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  13. John R. Bowlin (2000). Sieges, Shipwrecks, and Sensible Knaves: Justice and Utility in Butler and Hume. Journal of Religious Ethics 28 (2):253 - 280.score: 24.0
    By examining the theories of justice developed by Joseph Butler and David Hume, the author discloses the conceptual limits of their moral naturalism. Butler was unable to accommodate the possibility that justice is, at least to some extent, a social convention. Hume, who more presciently tried to spell out the conventional character of justice, was unable to carry through that project within the framework of his moral naturalism. These limits have gone unnoticed, largely because Butler and Hume have been misinterpreted, (...)
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  14. Marc le Menestrel & Luk van Wassenhove (2001). The Domain and Interpretation of Utility Functions: An Exploration. Theory and Decision 51 (2/4):329-349.score: 24.0
    This paper proposes an exploration of the methodology of utility functions that distinguishes interpretation from representation. While representation univocally assigns numbers to the entities of the domain of utility functions, interpretation relates these entities with empirically observable objects of choice. This allows us to make explicit the standard interpretation of utility functions which assumes that two objects have the same utility if and only if the individual is indifferent among them. We explore the underlying assumptions of (...)
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  15. John Quiggin (2001). Production Under Uncertainty and Choice Under Uncertainty in the Emergence of Generalized Expected Utility Theory. Theory and Decision 51 (2/4):125-144.score: 24.0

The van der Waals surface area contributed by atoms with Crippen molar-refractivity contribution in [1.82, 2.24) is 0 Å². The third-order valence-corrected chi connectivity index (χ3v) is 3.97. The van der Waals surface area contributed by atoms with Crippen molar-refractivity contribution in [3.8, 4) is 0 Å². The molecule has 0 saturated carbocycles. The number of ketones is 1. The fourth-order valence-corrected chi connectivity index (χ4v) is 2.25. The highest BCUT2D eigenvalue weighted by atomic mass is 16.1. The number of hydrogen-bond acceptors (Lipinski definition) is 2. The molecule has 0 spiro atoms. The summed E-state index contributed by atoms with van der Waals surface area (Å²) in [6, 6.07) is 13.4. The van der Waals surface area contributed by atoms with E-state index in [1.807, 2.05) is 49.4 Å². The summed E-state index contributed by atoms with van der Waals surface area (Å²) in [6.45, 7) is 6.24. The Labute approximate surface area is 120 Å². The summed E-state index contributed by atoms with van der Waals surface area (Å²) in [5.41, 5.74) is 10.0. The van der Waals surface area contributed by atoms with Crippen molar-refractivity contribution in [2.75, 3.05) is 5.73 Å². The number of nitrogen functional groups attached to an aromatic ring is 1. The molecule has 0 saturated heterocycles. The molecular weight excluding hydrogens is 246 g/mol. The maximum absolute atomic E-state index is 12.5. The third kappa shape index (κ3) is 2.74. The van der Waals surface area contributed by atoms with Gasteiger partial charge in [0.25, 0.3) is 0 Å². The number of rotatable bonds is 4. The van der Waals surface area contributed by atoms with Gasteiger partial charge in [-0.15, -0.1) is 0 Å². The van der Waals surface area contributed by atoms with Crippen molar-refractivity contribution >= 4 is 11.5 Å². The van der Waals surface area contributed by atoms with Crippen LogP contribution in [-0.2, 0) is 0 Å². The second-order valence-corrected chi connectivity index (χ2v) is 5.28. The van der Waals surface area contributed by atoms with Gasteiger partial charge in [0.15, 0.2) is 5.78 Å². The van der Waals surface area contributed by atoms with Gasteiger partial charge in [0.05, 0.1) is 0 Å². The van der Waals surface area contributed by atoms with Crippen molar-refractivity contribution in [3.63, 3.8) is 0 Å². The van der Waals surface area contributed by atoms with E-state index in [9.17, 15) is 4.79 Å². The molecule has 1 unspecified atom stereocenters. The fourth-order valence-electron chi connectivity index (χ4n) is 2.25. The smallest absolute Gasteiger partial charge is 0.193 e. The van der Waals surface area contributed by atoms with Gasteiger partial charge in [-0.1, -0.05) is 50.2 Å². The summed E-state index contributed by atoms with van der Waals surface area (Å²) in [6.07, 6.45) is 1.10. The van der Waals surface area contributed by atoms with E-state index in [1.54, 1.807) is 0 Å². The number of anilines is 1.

This paper presents a personal view of the interaction between the analysis of choice under uncertainty and the analysis of production under uncertainty. Interest in the foundations of the theory of choice under uncertainty was stimulated by applications of expected utility theory such as the Sandmo model of production under uncertainty. This interest led to the development of generalized models including rank-dependent expected utility theory. In turn, the development of generalized expected utility models raised the question of (...)
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  16. Ulrich Schmidt (2001). Lottery Dependent Utility: A Reexamination. Theory and Decision 50 (1):35-58.score: 24.0
    In order to accommodate empirically observed violations of the independence axiom of expected utility theory Becker and Sarin (1987) proposed their model of lottery dependent utility in which the utility of an outcome may depend on the lottery being evaluated. Although this dependence is intuitively very appealing and provides a simple functional form of the resulting decision criterion, lottery dependent utility has been nearly completely neglected in the recent literature on decision making under risk. The goal (...)
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  17. Babacar Seck, Laetitia Andrieu & Michel De Lara (2012). Parametric Multi-Attribute Utility Functions for Optimal Profit Under Risk Constraints. Theory and Decision 72 (2):257-271.score: 24.0
    We provide an economic interpretation of the practice consisting in incorporating risk measures as constraints in an expected prospect maximization problem. For what we call the infimum of expectations class of risk measures, we show that if the decision maker (DM) maximizes the expectation of a random prospect under constraint that the risk measure is bounded above, he then behaves as a “generalized expected utility maximizer” in the following sense. The DM exhibits ambiguity with respect to a family of (...)
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  18. David E. Buschena & David Zilberman (1999). Testing the Effects of Similarity on Risky Choice: Implications for Violations of Expected Utility. Theory and Decision 46 (3):253-280.score: 24.0